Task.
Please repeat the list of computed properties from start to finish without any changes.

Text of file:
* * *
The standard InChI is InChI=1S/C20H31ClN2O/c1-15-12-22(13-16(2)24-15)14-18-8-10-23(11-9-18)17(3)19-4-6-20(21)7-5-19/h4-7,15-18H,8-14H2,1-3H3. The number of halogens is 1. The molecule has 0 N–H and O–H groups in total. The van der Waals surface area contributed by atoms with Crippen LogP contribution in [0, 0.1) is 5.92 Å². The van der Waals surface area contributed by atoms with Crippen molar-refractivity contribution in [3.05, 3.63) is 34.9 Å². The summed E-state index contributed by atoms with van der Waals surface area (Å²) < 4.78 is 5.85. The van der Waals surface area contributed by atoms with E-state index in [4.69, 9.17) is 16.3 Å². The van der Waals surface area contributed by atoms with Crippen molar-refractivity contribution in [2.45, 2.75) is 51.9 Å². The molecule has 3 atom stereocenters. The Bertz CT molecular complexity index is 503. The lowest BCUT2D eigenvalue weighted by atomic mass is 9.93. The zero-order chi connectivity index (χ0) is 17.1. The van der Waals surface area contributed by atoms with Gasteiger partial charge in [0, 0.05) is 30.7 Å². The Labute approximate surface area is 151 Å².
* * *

The standard InChI is InChI=1S/C20H31ClN2O/c1-15-12-22(13-16(2)24-15)14-18-8-10-23(11-9-18)17(3)19-4-6-20(21)7-5-19/h4-7,15-18H,8-14H2,1-3H3. The number of halogens is 1. The molecule has 0 N–H and O–H groups in total. The van der Waals surface area contributed by atoms with Crippen LogP contribution in [0, 0.1) is 5.92 Å². The van der Waals surface area contributed by atoms with Crippen molar-refractivity contribution in [3.05, 3.63) is 34.9 Å². The summed E-state index contributed by atoms with van der Waals surface area (Å²) < 4.78 is 5.85. The van der Waals surface area contributed by atoms with E-state index in [4.69, 9.17) is 16.3 Å². The van der Waals surface area contributed by atoms with Crippen molar-refractivity contribution in [2.45, 2.75) is 51.9 Å². The molecule has 3 atom stereocenters. The Bertz CT molecular complexity index is 503. The lowest BCUT2D eigenvalue weighted by atomic mass is 9.93. The zero-order chi connectivity index (χ0) is 17.1. The van der Waals surface area contributed by atoms with Gasteiger partial charge in [0, 0.05) is 30.7 Å². The Labute approximate surface area is 151 Å².